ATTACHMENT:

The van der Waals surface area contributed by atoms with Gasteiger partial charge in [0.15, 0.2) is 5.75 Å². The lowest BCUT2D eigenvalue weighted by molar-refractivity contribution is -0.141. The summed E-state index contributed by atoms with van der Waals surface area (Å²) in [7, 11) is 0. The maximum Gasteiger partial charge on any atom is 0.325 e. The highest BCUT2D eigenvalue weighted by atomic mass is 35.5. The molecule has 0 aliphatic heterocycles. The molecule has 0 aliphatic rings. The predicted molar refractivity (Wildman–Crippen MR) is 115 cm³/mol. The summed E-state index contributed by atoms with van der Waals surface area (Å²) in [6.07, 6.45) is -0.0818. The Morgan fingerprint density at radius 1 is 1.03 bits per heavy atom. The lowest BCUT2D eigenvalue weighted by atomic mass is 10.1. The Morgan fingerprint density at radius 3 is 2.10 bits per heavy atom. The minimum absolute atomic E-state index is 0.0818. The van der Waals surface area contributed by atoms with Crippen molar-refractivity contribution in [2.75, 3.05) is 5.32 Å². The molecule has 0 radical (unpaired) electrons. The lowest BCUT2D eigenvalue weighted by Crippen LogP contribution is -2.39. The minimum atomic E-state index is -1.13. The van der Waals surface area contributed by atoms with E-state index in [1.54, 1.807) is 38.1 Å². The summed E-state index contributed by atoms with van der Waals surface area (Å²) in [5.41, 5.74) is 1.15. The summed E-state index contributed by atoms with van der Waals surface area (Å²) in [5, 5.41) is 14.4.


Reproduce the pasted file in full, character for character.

The van der Waals surface area contributed by atoms with Gasteiger partial charge in [0.15, 0.2) is 5.75 Å². The lowest BCUT2D eigenvalue weighted by molar-refractivity contribution is -0.141. The summed E-state index contributed by atoms with van der Waals surface area (Å²) in [7, 11) is 0. The maximum Gasteiger partial charge on any atom is 0.325 e. The highest BCUT2D eigenvalue weighted by atomic mass is 35.5. The molecule has 0 aliphatic heterocycles. The molecule has 0 aliphatic rings. The predicted molar refractivity (Wildman–Crippen MR) is 115 cm³/mol. The summed E-state index contributed by atoms with van der Waals surface area (Å²) in [6.07, 6.45) is -0.0818. The Morgan fingerprint density at radius 1 is 1.03 bits per heavy atom. The lowest BCUT2D eigenvalue weighted by atomic mass is 10.1. The Morgan fingerprint density at radius 3 is 2.10 bits per heavy atom. The minimum absolute atomic E-state index is 0.0818. The van der Waals surface area contributed by atoms with Crippen molar-refractivity contribution in [2.75, 3.05) is 5.32 Å². The molecule has 0 radical (unpaired) electrons. The lowest BCUT2D eigenvalue weighted by Crippen LogP contribution is -2.39. The minimum atomic E-state index is -1.13. The van der Waals surface area contributed by atoms with E-state index in [1.54, 1.807) is 38.1 Å². The summed E-state index contributed by atoms with van der Waals surface area (Å²) in [5.41, 5.74) is 1.15. The summed E-state index contributed by atoms with van der Waals surface area (Å²) in [5, 5.41) is 14.4.